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Multi-member ward system in Maharashtra:

GS Paper 2

Topics Covered: Functions and responsibilities of the Union and the States, issues and challenges pertaining to the federal structure, devolution of powers and finances up to local levels and challenges therein.

 

Context:

The Maharashtra cabinet recently cleared a plan for multi-member wards in urban civic bodies, excluding Mumbai.

  • With this, the state has reverted to the system of electing multiple councillors or corporators from every ward in all municipal corporations and municipal councils in the state, excluding Mumbai.
  • The state government will promulgate an ordinance to make the amendment.

 

What’s proposed in Maharashtra?

In the new system, voters will elect a three-member panel in each of the wards in municipal corporation areas.

  • In municipal council areas, voters will elect a panel of two members.
  • In a single-member ward system, a voter votes for one candidate.

There will be no change in the number of wards or corporators; the wards will be bunched together only for the purpose of the election.

current affairs

 

How does it work?

Those contesting from the same party or alliance across the designated multi-member ward will campaign across the two or three wards, although they will file their nomination from individual wards.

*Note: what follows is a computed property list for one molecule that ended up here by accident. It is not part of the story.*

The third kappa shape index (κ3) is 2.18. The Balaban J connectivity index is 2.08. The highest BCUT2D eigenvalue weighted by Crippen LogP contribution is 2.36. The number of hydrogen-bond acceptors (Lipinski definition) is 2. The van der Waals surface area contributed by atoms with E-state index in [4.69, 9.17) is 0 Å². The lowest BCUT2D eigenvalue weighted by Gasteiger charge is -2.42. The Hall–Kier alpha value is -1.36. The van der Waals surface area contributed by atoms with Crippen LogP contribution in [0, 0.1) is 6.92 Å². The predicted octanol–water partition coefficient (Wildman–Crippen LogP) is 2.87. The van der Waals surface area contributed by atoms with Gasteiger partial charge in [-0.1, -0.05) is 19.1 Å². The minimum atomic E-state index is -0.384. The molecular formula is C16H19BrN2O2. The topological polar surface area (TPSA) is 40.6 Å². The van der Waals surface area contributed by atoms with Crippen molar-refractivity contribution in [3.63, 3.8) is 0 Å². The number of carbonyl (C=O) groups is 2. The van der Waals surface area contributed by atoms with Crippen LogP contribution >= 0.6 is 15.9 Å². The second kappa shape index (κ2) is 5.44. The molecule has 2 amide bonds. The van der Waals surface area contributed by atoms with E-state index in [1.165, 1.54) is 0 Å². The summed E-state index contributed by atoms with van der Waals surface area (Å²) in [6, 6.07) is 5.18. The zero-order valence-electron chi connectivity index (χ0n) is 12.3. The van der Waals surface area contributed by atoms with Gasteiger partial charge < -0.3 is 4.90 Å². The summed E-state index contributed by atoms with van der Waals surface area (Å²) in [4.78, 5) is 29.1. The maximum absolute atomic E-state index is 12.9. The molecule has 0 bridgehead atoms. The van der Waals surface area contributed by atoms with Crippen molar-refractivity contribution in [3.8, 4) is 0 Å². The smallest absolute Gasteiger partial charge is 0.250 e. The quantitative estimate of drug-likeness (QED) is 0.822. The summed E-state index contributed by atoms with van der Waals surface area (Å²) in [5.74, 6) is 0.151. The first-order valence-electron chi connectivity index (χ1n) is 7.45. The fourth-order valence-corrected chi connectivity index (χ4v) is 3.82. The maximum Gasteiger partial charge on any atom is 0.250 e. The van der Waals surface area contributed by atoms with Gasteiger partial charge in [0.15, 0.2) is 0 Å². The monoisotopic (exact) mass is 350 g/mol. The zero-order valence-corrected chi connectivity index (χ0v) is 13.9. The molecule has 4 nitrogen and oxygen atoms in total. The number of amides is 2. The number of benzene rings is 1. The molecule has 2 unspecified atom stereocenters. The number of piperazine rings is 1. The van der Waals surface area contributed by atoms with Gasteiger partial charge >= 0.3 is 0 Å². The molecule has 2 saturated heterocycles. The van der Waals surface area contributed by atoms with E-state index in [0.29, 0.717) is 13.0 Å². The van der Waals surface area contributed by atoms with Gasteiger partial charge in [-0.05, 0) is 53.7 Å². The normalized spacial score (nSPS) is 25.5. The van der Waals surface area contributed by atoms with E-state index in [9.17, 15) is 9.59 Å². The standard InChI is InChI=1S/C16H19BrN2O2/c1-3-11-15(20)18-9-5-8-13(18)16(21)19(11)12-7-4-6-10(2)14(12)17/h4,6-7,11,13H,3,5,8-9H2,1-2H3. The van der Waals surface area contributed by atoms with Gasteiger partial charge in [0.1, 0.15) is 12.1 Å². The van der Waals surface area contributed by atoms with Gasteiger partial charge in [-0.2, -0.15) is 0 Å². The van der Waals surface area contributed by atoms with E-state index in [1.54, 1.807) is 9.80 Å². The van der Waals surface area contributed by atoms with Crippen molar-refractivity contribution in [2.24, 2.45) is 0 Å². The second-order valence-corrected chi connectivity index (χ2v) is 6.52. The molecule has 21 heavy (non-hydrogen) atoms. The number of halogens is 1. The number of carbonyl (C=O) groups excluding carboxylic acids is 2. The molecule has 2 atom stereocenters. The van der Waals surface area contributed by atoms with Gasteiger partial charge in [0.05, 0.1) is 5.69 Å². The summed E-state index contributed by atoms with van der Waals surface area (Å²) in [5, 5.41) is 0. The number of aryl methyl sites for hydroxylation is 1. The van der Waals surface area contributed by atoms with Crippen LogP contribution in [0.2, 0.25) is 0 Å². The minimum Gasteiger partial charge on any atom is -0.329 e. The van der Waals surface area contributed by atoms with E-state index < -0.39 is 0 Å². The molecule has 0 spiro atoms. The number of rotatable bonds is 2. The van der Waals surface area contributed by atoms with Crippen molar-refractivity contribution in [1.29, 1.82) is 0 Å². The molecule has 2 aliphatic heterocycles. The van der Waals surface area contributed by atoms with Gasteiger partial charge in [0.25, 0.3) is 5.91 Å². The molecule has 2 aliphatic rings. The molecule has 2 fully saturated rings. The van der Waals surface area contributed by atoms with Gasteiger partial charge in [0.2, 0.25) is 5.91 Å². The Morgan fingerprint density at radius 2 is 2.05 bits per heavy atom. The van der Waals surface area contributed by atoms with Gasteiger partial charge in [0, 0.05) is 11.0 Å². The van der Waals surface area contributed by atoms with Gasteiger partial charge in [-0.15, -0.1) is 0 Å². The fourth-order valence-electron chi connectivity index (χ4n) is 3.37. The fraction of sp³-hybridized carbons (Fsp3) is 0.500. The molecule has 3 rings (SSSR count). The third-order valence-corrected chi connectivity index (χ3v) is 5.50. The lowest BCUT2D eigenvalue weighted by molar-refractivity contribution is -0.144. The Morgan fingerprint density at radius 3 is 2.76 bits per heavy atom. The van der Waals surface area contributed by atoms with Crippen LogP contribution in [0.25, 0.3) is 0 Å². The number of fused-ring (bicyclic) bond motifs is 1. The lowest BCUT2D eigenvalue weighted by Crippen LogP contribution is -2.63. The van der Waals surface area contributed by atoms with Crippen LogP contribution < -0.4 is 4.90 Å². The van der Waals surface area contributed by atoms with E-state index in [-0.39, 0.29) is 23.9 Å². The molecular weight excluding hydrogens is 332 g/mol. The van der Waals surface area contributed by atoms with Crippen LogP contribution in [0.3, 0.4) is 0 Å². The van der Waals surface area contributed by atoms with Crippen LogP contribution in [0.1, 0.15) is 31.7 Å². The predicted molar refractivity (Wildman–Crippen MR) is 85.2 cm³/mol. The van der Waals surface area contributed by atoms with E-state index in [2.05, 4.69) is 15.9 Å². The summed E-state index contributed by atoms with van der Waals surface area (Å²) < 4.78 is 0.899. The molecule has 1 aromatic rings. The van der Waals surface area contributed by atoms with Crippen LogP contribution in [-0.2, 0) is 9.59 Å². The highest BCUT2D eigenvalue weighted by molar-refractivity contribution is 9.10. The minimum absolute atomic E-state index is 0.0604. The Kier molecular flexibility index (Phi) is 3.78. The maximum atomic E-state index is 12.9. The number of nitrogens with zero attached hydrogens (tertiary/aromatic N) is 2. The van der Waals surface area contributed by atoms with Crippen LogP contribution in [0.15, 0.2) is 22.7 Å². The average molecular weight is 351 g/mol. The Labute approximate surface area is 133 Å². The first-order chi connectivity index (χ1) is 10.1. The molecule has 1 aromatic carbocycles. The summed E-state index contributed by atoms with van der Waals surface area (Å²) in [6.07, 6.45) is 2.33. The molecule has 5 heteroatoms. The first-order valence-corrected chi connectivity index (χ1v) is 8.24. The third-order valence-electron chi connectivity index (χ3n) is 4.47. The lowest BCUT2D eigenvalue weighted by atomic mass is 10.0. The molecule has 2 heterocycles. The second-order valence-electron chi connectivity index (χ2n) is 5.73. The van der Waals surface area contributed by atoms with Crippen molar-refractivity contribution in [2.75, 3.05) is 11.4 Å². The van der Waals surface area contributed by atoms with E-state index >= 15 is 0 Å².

• If elected, each will represent the individual ward only. Voters, however, will be able to select candidates in their own ward as well as in the other wards clubbed together in the multi-member ward.
  • Although candidates from the same party/alliance in a multi-member ward will be called a “panel”, a voter does not really select a panel, but individual candidates, who can be from the same party or from different parties.
  • A voter is also entitled to select just one candidate. But for this, the voter has to make a written submission to the presiding officer of the booth. This is to ensure documentary proof in case a party or candidate goes to court questioning how a candidate got fewer votes than others.

 

Benefits associated with multi-member system:

  • It appears to help a party or alliance maximise its seats.
  • A party can offset weak candidates with strong ones in a multi-member ward.
  • The hope is that the strongest of the candidates will carry the day for the others in the “panel”, even though this is not guaranteed.

 

Issues and concerns associated:

Usually, in a multiple-member ward, no corporator allows the others to work properly and all try to outdo one another.

 

Insta Curious:

Have you heard about the Municipal Performance Index? Read about it here.

Sources: Indian Express.